googlead166c37c697d4d3.html Glenn Ashton Author Blog: Global warming: People power meets solar power in new experiment in funding

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Sunday, December 16, 2012

Global warming: People power meets solar power in new experiment in funding

Another sign that the brightest minds in the USA are now turning their attention to fighting global warming in innovative ways comes from the experiment in crowdsourcing solar power:

What makes RE-volv unique is that they’re using crowdfunding to create a revolving fund for community solar installations. This fund is crucial in supporting the organization’s mission.

RE-volv uses a solar lease model for their community solar projects, and they get revenue from the lease payments. Because they fund projects through donations, rather than financing, RE-volv doesn’t have to pay back lenders. And being a nonprofit, they can invest their lease earnings in the next project. So the fund for their projects can keep growing.

RE-volv is currently crowdfunding for the final $10,000 needed to pay for their first solar project, thus launching the revolving fund. The campaign, which will run through January 20th, is being hosted on Indiegogo and can be accessed at www.solarseedfund.org.

Based on current numbers, once 14 systems are in place, the annual revenues from those will generate a new system of the same size and cost. At some point that will equal two more systems a year, then three, and so on. The potential for the fund to grow is huge.

Empowering the 75%

RE-volv will take tax-deductible donations from anyone but is focusing in particular on people who care about renewable energy, who want to see more solar but can’t get it themselves. These people want to help start tangible projects that they can see in their community. And donations can be of any amount, which allows even those on a budget to participate.

Although donors don’t get a return on investment in the usual sense, Karelas likes to think they get a different kind of return. And it’s a substantial one: “If you donate $10, through the revolving fund that becomes $30 to invest in the next project. So you’re looking at a 300% return on money invested -- not for yourself, but for more solar projects. If you donate $25 now, over the 20-year lease period that turns into $100 that you’ve invested in solar.” This can be especially empowering for those who can’t afford more than a small donation.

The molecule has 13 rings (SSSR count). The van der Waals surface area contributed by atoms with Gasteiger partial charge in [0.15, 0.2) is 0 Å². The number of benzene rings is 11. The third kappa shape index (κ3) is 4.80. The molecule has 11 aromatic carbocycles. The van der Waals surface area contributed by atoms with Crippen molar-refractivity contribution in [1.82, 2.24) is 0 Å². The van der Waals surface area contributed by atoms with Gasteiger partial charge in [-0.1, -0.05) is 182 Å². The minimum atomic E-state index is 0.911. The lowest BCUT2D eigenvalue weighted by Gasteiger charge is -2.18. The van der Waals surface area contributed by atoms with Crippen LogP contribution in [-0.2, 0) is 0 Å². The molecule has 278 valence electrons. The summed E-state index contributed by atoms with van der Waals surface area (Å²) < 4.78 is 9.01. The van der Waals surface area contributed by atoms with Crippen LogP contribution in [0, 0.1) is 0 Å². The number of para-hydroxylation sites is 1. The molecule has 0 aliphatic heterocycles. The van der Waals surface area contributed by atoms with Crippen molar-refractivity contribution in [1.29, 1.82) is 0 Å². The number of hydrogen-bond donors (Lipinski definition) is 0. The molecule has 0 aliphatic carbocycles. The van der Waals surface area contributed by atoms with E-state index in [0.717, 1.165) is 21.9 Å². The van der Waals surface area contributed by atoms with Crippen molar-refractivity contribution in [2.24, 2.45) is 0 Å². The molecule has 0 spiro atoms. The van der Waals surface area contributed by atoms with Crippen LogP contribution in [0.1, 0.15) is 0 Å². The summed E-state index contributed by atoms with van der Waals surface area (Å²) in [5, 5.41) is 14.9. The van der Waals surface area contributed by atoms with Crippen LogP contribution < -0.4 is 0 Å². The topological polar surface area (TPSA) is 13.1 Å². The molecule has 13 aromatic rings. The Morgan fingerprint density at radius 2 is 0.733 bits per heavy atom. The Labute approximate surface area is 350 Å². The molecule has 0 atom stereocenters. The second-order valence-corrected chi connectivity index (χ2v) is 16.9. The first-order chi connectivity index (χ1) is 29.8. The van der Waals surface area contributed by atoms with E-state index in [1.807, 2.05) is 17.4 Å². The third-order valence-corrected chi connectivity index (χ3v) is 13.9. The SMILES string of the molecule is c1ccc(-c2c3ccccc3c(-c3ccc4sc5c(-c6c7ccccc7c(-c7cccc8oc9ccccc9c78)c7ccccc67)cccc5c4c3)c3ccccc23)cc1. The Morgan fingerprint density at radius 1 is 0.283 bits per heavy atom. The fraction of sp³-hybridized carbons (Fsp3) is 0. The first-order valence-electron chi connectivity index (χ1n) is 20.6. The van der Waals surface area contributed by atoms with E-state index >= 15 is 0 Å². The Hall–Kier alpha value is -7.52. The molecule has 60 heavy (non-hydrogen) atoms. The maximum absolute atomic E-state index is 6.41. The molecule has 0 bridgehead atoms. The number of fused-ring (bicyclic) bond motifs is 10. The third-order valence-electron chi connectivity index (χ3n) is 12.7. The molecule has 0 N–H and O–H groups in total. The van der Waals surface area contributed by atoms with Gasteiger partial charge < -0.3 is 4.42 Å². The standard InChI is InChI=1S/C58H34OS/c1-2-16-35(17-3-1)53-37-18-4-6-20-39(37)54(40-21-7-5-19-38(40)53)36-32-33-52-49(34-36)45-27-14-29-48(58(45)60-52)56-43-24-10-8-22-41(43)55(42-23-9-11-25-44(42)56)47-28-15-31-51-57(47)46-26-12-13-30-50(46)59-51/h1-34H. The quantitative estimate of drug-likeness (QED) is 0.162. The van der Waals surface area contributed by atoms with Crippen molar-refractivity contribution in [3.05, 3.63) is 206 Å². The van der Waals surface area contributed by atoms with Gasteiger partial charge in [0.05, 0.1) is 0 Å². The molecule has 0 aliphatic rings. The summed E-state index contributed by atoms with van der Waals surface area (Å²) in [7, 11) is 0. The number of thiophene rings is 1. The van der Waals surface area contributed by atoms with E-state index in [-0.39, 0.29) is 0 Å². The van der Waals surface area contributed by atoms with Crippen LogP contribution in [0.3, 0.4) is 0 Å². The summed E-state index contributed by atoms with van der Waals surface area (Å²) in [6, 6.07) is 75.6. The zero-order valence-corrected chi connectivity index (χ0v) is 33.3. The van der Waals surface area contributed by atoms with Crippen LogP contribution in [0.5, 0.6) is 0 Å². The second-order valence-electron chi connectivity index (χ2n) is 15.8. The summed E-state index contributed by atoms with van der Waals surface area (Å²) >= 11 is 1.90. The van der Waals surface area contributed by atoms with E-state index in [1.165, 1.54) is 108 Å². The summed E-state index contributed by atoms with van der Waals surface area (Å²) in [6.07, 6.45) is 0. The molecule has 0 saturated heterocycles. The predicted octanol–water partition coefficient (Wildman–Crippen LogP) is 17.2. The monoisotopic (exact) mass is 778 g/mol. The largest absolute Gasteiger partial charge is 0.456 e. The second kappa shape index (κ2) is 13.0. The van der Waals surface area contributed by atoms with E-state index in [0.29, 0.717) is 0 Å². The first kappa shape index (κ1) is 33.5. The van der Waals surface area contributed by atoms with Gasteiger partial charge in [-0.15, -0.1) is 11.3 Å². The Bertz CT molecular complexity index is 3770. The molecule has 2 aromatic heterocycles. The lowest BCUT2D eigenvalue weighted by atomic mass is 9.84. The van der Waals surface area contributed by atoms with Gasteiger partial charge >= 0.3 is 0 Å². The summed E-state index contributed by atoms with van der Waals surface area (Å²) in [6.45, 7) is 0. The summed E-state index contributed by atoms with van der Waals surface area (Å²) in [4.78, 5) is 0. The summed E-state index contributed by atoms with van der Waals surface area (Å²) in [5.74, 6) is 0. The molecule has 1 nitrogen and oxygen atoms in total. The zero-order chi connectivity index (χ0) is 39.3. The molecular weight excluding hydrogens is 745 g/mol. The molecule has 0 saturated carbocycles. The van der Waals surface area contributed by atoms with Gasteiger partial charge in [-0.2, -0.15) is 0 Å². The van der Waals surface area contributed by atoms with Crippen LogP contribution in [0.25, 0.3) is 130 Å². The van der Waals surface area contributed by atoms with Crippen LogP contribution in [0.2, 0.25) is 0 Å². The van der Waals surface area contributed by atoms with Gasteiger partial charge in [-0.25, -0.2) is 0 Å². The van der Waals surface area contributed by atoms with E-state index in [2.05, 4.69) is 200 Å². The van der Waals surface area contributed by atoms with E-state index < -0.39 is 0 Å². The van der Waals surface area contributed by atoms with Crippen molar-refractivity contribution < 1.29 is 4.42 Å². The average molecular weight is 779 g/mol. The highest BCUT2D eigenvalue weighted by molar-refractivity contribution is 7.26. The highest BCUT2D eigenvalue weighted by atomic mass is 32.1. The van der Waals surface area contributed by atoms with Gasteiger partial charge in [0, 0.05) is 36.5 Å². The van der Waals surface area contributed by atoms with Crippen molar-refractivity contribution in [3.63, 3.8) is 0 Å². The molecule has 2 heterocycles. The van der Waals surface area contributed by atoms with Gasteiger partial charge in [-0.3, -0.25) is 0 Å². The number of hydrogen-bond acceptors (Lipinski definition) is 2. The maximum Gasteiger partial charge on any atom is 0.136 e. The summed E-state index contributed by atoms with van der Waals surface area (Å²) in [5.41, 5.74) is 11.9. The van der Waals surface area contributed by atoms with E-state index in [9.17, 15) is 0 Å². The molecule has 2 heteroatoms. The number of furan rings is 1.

Empowering communities

RE-volv hopes to put solar on community centers that have a reach, in order to educate as many people as possible in the area about solar. In addition to nonprofits, Karelas is looking at coops that own their own space and serve as a community center -- and even condo complexes. For the most part, RE-volv is working with a niche market that’s neither residential nor commercial. 


These organizations may have a hard time finding a solar lease partner, and RE-volv can provide the solution for them.

And lets hope thousands of other entrepreneurs follow in their footsteps. That way, millions of ordinary earthlings can help save our earth from climate change peril.

2 comments:

  1. Great story Glenn, I hadn't heard about RE-volv yet. It sounds like a good step in the right direction. We need some initiatives in alternative power. I know other countries (Germany I think) have some good solar programs.

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  2. Donald, an interesting concept: harnessing crowdpower through donations to finance ordinary people's reduction of global warming efforts.

    I would expect to see explosive growth in this type of funding in most Western countries once the message sinks in that global warming is real, is dangerous, and needs to be fought.

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